In United States v. Fields (5th Cir. 12/10/21) (Unpublished and Nonprecedential), here, Fields was found guilty by the jury “of mail fraud, conspiracy to commit mail fraud and wire fraud, and 13 counts of aiding and assisting in preparation and presentation of false tax returns.”  On appeal, Fields argued that “his attorney labored under several conflicts of interest, that the district court should have rejected his waiver of his right to conflict-free counsel, and that counsel was ineffective in failing to advise him to accept the Government’s plea offer.”

Fields’ criminal conduct involved filing about 200 fraudulent returns claiming refunds, some of which were made.  Upon indictment, Fields was represented by three attorneys, one of whom (Dwight Jefferson) during the underlying criminal conduct used his lawyer trust account to cash some of the fraudulent refund checks and deliver the proceeds to Fields net of a fee for his “services.”

The Government raised the issue of possible conflict of interest with Jefferson as Fields’ attorney in the criminal trial.  The district court held two hearings on whether Fields’ validly waived the potential conflict of interest.  In the Fifth Circuit, those conflict of interest waiver hearings are called Garcia hearings.  United States v. Garcia, 517 F.2d 272, 278 (5th Cir. 1975), abrogated on other grounds by Flanagan v. United States, 465 U.S. 259, 263 & n.2 (1984).  Upon the conclusion of those hearings, the district court held that “Fields had validly waived his right to conflict-free representation.”

On appeal, the Fifth Circuit panel held that the district court had properly considered Fields’ waiver and that Fields “has not shown that his waiver was involuntary or unknowing.”  The panel further held:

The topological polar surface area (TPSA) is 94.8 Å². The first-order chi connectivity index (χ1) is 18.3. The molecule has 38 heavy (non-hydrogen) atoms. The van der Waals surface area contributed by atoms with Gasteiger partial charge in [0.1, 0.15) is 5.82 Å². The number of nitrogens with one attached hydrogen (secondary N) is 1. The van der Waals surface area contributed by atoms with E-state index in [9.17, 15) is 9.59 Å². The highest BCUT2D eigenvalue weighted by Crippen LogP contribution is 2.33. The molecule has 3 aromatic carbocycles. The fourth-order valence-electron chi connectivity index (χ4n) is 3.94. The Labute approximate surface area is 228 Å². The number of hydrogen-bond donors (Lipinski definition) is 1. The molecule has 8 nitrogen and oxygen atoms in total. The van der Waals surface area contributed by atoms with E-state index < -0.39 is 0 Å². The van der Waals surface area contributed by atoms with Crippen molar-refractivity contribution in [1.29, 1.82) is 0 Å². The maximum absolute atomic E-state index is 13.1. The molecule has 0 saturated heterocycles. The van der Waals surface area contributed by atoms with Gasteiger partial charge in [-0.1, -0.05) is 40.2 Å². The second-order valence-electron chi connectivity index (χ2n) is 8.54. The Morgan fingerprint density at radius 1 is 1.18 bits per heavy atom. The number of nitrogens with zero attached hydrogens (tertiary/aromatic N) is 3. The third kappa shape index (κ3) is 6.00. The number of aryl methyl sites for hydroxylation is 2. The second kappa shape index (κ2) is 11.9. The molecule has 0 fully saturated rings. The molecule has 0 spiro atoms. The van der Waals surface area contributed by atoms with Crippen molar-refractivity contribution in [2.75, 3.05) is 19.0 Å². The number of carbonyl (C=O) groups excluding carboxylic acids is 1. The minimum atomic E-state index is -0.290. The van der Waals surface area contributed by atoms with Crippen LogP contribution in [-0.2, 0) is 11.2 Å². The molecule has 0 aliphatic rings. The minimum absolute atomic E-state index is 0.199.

Fields has not shown that Jefferson’s belief that the potential conflicts would not affect his representation of Fields was unreasonable. See Rico, 51 F.3d at 511. Jefferson maintained that his testimony was unnecessary to explain the use of his IOLTA or inconsistencies between Fields’s representations to the IRS and his verified pleading in the TRO litigation. Jefferson also explained that Fields would be raising the defense of reliance on the advice of the IRS, rather than advice of counsel and nothing in the record indicates that the defense of reliance on the advice of counsel should have been raised at trial. In addition, the Government explained that it had no reason to believe Jefferson knowingly participated in the fraud, and Fields’s other two attorneys, who were independent of Jefferson, agreed that the conflict was waivable.


            Thus, Fields has not shown that any conflict was sufficient to impugn the judicial system or render Fields’s trial inherently unfair, such that his right to conflict-free counsel was unwaivable.

Finally, the panel held that the record was not sufficiently developed to address the ineffective assistance of counsel issue and that it could be raised, without prejudice, on collateral review (where such ineffective assistance claims are normally raised).

JAT Comments:

1. None, except that I am surprised that Fields would have waived Jefferson’s potential conflict.  Still, if Fields persisted, the general rule is that a criminal defendant is entitled to counsel of his choice if he waives any potentially waivable conflicts, which he did here.